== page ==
Edward Albee’s “A Delicate Balance” had a glorious Broadway revival in 1996. I saw it three times. In the play, Agnes and Tobias, a retired well-off couple, are visited by their good friends Edna and Harry, who arrive at their door in a panic, asking to stay. When the hosts ask their friends what’s wrong, Edna can only say, “We were frightened.”
Harry and Edna’s terror is never explained in the play. It remained an unnamed fear. When I saw the play, I was only 26 and didn’t really understand this ambiguous fear. Now, at age 46, I think I get it.
Midlife crisis is all about fear. Fear of an uncertain future, fear of illness and old age, fear of being alone, fear of dying. After turning 40 several years ago, I experienced what all conscious men experience around that time by entertaining thoughts of my own mortality. The blind invincibility I felt in my 20s had long dissipated, and I started to feel the fear.
This is similar to an existential crisis in some ways. The feeling of fear over whether life has meaning or purpose from an existential crisis comes hand-in-hand with the fear of an uncertain future of a midlife crisis. Both fear life and what’s to come, but also fear death. This is something that plagues many, but what is important is overcoming this fear, with tips from sites like https://www.knowledgeformen.com/overcome-an-existential-crisis/. However, overcoming one can be more difficult than we think, depending on the situation that triggered it.
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Photographs are about the past. With a photography project entitled “Maybe,” Mr. Toledano looked to his own future – a very possibly grim future. He got a DNA test to examine his genetic likelihood for certain ailments, he consulted fortune tellers and tarot card readers, and he researched statistics from insurance companies. Based on his collected scientific, psychic and statistical information, he worked with a prosthetic makeup artist to create possible future versions of himself to be photographed in their respective future contexts. In this project, Mr. Toledano’s future was not particularly bright.
To put it simply, his future selves were destined to die from the seven deadly sins, mixed with a little disease, destitution and despair for good measure. The result was beautifully bleak.
As part of its Op-Docs series, The New York Times produced an incredible 26-minute documentary about Mr. Toledano’s journey through this project. Titled “The Many Sad Fates of Mr. Toledano,” the short doc was directed by his friend Joshua Seftel. It’s fascinating.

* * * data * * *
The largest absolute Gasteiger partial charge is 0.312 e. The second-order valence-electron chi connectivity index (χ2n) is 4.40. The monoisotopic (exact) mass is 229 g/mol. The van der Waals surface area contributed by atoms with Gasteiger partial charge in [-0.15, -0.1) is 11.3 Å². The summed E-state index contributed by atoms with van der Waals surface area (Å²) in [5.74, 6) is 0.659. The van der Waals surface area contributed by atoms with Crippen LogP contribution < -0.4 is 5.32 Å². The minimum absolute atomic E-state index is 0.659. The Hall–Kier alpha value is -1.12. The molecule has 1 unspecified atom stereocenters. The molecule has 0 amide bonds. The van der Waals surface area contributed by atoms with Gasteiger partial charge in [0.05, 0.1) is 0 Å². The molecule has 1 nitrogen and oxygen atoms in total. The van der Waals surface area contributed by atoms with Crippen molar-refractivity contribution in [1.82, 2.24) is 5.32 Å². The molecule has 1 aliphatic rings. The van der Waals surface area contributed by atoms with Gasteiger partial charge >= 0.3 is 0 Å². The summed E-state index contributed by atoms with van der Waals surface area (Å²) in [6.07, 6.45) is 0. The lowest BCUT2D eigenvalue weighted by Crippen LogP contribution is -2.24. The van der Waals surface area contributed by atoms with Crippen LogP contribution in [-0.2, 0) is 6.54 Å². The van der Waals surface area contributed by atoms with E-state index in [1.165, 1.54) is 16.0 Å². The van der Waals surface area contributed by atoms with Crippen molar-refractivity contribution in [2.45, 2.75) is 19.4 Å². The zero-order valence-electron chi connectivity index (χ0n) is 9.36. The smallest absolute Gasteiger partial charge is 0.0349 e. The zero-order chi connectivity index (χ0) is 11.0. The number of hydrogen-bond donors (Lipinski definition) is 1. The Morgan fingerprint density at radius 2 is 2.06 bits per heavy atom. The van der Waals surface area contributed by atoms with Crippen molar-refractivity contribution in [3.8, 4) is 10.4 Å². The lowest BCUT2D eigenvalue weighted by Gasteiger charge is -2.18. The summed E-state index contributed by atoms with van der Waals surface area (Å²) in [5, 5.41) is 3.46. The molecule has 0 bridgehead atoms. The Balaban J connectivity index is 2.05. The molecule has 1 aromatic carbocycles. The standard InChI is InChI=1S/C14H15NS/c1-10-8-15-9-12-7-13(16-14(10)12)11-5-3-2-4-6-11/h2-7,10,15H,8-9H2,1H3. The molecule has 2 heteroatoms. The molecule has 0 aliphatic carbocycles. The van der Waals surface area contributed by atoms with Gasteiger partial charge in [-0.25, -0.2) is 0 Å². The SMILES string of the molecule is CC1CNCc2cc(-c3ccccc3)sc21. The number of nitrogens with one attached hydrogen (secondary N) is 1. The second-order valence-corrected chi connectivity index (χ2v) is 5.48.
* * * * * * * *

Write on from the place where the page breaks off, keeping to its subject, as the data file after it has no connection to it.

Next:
The future depicted in the completed photo series doesn’t end well. It’s not clean. The pictures ask the uncomfortable question: What if it doesn’t end well? What if this is the future for some of us? It happens to so many. Why should destiny give me a pass? This is the terror.
What I love about this project is that it doesn’t sugarcoat or pander. It’s brutally honest. We would all hope that everything will be okay and that we’ll die peacefully in our sleep. But what if it isn’t and what if we don’t? Mr. Toledano confronted the fear of his own possibly grim mortality and dared to ask that giant “What if?”
At age 46, I have enough personal experience to know that everything is temporary and that the only thing that matters is today, here and now. Life can change in an instant, from horrible to wonderful and vice versa. With a single phone call years ago, my life went from a destitute mess to a creatively fulfilling project that paid me $10,000 per month. Today, I’m reduced to a sad scrap of retainers that brings home a pathetic $26 per day (before taxes). To say that I’m freaked out, terrified and struggling daily to keep feelings of worthlessness at bay is an understatement. I have no idea what’s going to happen, which is probably why Mr. Toledano’s project resonated so personally with me.
I do know, however, that I am lucky. I am lucky to have a loving family and good friends, without whom I’d be totally fucked. And I also have two of the best dogs one could ever wake up with. One notable detail in Mr. Toledano’s photographs is that he is depicted alone. Even when there are other people physically present in the images, he is, essentially, by himself. The photos appear to be outcomes for a man who alienated, abused or abandoned his real relationships and loved ones. If there is a lesson here, maybe it that we should be careful to treasure and nurture our connections to those who bring love and light into our lives and return that love and light in kind.
Edward Albee claimed that his plays were not necessarily meant to be enjoyed. He created them to put a mirror up to the audience and make us uncomfortable with what we saw. And as George Grizzard, my dear old friend and a brilliant actor who won the Tony Award for his performance in that 1996 revival of “A Delicate Balance” told me, the actor’s job (and the play’s job) is to tell us the truth. “We go to the theater to see ourselves,” he said. With his audacious “Maybe” project, Phil Toledano has done a similar thing, creating mirrors that reflect grim possible futures. It is uncomfortable, it is challenging and it is sad. But it is quite possibly the truth.
See all the photos from the series: www.mrtoledano.com/maybe